|Review: Necrovation - Breed Deadness Blood|
|Breed Deadness Blood|
Label: Blood Harvest
Year released: 2008
Genre: Death Metal
Review online: December 31, 2008
Reviewed by: Brett Buckle
for:Breed Deadness Blood
Rated 4/5 (80%) (17 Votes)
It seems like these days that much of the world has forgotten what Death Metal is; locked into a spiraling miasma of Deathcore and music that sacrifices songs for technicality and vocals that sound like some wet, bean induced flatus, the supercharged bulldozer of Death Metal that cleared the way for the current crop has been relegated to the old school. Well, leave your pig squealing at the door folks because what we have here is some old school, properly brutal Death Metal that will melt the face right off the heads of the innocent (who are obviously the most deserving of a good old fashioned face melting). This is Entombed before they started playing rock'n'roll. This is Carcass before they invented melodeath. This is filthy, furious metal that heralds the impending onslaught of the forces of death. In short, this is EVIL!
Sweden's Necrovation take their inspiration directly from their national forbears, with a nasty, blood dripping sound straight from the early 90's. Crushing guitars riff their way over pummeling drums, backed by raw, low rasping vocals and a bass that sounds like Ash from Evil Dead started playing using his chainsaw arm to pick the notes. No shit! Listen to that bass and tell me these guys haven't managed to tune a chainsaw to C#. This album will have you moshing in the aisles (because you just burst into a church wielding an inverted cross like a demented air guitar) and throwing the horns until your hand explodes like a ripe boil. Necrovation also revels in the almost forgotten art of the Death Metal solo as well with several well placed, fret blistering exercises in torment that hearken back to times of yore when melody had its part to play in extreme metal, and while guitarist Seb is no Michael Amott, he acquits himself nicely. The vocals are nice and low in the mix, far from inaudible and placed perfectly to compliment the music rather than overwhelm it, with Seb's low, raspy growls calling forth the darkness in a very convincing manner.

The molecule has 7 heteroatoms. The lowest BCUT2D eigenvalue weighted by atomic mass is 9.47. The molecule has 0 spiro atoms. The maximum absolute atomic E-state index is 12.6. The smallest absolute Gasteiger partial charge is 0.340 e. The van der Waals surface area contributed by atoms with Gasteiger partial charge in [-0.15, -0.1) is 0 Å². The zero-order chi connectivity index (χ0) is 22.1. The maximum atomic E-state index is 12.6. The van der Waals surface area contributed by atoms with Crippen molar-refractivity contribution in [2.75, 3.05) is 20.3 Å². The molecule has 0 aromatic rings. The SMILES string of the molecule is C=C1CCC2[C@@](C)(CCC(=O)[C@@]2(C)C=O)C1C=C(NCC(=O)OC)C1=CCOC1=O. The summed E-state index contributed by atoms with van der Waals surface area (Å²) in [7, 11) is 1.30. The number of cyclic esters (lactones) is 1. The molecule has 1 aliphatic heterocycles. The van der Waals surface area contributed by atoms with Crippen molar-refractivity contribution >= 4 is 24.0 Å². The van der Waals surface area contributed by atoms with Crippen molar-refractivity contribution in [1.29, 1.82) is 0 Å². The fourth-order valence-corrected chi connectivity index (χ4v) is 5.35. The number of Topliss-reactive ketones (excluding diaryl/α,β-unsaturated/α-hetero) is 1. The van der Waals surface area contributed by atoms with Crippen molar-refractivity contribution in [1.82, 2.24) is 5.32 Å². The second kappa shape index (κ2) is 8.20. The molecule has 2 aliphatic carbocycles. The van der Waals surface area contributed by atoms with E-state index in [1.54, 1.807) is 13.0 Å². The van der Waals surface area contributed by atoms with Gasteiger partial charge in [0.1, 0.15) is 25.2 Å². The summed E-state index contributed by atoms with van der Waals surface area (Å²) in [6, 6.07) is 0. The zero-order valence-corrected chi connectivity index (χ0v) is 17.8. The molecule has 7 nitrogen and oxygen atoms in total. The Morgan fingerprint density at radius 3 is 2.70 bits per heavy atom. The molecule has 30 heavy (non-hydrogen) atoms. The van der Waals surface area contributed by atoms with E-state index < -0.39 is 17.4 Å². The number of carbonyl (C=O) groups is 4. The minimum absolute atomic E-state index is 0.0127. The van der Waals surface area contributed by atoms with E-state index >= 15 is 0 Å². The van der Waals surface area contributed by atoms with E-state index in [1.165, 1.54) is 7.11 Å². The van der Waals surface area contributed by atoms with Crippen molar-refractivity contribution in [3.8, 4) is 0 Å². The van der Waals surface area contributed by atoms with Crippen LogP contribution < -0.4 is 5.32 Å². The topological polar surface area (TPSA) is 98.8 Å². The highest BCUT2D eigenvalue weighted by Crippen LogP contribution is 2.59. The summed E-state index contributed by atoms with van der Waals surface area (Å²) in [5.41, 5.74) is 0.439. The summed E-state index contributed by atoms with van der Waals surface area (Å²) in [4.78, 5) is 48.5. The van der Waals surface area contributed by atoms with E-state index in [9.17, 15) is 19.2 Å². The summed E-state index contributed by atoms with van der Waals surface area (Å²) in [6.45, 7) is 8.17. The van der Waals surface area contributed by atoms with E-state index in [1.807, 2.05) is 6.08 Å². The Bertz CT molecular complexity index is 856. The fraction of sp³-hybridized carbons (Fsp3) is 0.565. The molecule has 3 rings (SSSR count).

The tunes here are mostly mid-paced assaults complimented with occasional blast beats and, of course, frequent rumbling double bass, and none of them outstay their welcome with an average running time of around 4 minutes or so. There is nothing original here; anyone who's been listening to Death Metal for a while has heard this before, but it is rarely done to such perfection. No one expects every band to reinvent a genre; it's enough that a band does what they do well, and brother do Necrovation deliver on all counts.
For fans of the old school this is an absolute no brainer, putting to shame some of the less inspired comeback albums of the last few years. To those brought up on "modern" Death Metal, leave your over-compressed tastes behind, this is coarse, filthy metal that will leave you feeling like you just spent a week buried up to your neck in your own grave, and once it's over, you'll be smiling so widely you'll walk straight past the shower to press the play button again.
|Other related information on the site|
|Review: Necrovation (reviewed by Sargon the Terrible)|
Review: Storm the Void / Starving Grave (reviewed by Michel Renaud)
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